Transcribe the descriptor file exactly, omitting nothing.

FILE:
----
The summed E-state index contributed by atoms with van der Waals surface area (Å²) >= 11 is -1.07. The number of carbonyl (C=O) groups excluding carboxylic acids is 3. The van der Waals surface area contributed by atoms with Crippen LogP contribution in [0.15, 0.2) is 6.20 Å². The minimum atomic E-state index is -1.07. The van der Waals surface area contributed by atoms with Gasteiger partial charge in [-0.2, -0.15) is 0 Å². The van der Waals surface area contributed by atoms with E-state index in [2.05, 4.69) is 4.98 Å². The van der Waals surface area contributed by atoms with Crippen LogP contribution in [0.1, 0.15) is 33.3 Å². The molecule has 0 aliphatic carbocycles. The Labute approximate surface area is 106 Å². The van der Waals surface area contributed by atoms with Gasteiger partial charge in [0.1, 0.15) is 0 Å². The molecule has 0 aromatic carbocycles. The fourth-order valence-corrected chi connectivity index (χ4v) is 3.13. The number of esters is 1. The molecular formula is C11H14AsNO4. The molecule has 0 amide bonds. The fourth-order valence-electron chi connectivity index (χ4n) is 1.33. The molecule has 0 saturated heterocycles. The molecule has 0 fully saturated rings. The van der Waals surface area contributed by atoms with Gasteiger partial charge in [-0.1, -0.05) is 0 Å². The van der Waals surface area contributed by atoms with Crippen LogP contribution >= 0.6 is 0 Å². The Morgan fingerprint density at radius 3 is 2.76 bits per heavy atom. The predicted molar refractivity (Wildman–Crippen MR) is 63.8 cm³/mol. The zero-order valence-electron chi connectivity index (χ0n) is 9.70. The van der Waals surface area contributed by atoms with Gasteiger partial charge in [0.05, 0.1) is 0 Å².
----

The summed E-state index contributed by atoms with van der Waals surface area (Å²) >= 11 is -1.07. The number of carbonyl (C=O) groups excluding carboxylic acids is 3. The van der Waals surface area contributed by atoms with Crippen LogP contribution in [0.15, 0.2) is 6.20 Å². The minimum atomic E-state index is -1.07. The van der Waals surface area contributed by atoms with Gasteiger partial charge in [-0.2, -0.15) is 0 Å². The van der Waals surface area contributed by atoms with E-state index in [2.05, 4.69) is 4.98 Å². The van der Waals surface area contributed by atoms with Crippen LogP contribution in [0.1, 0.15) is 33.3 Å². The molecule has 0 aliphatic carbocycles. The Labute approximate surface area is 106 Å². The van der Waals surface area contributed by atoms with Gasteiger partial charge in [0.1, 0.15) is 0 Å². The molecule has 0 aromatic carbocycles. The fourth-order valence-corrected chi connectivity index (χ4v) is 3.13. The number of esters is 1. The molecular formula is C11H14AsNO4. The molecule has 0 amide bonds. The fourth-order valence-electron chi connectivity index (χ4n) is 1.33. The molecule has 0 saturated heterocycles. The molecule has 0 fully saturated rings. The van der Waals surface area contributed by atoms with Gasteiger partial charge in [-0.1, -0.05) is 0 Å². The van der Waals surface area contributed by atoms with Crippen LogP contribution >= 0.6 is 0 Å². The Morgan fingerprint density at radius 3 is 2.76 bits per heavy atom. The predicted molar refractivity (Wildman–Crippen MR) is 63.8 cm³/mol. The zero-order valence-electron chi connectivity index (χ0n) is 9.70. The van der Waals surface area contributed by atoms with Gasteiger partial charge in [0.05, 0.1) is 0 Å².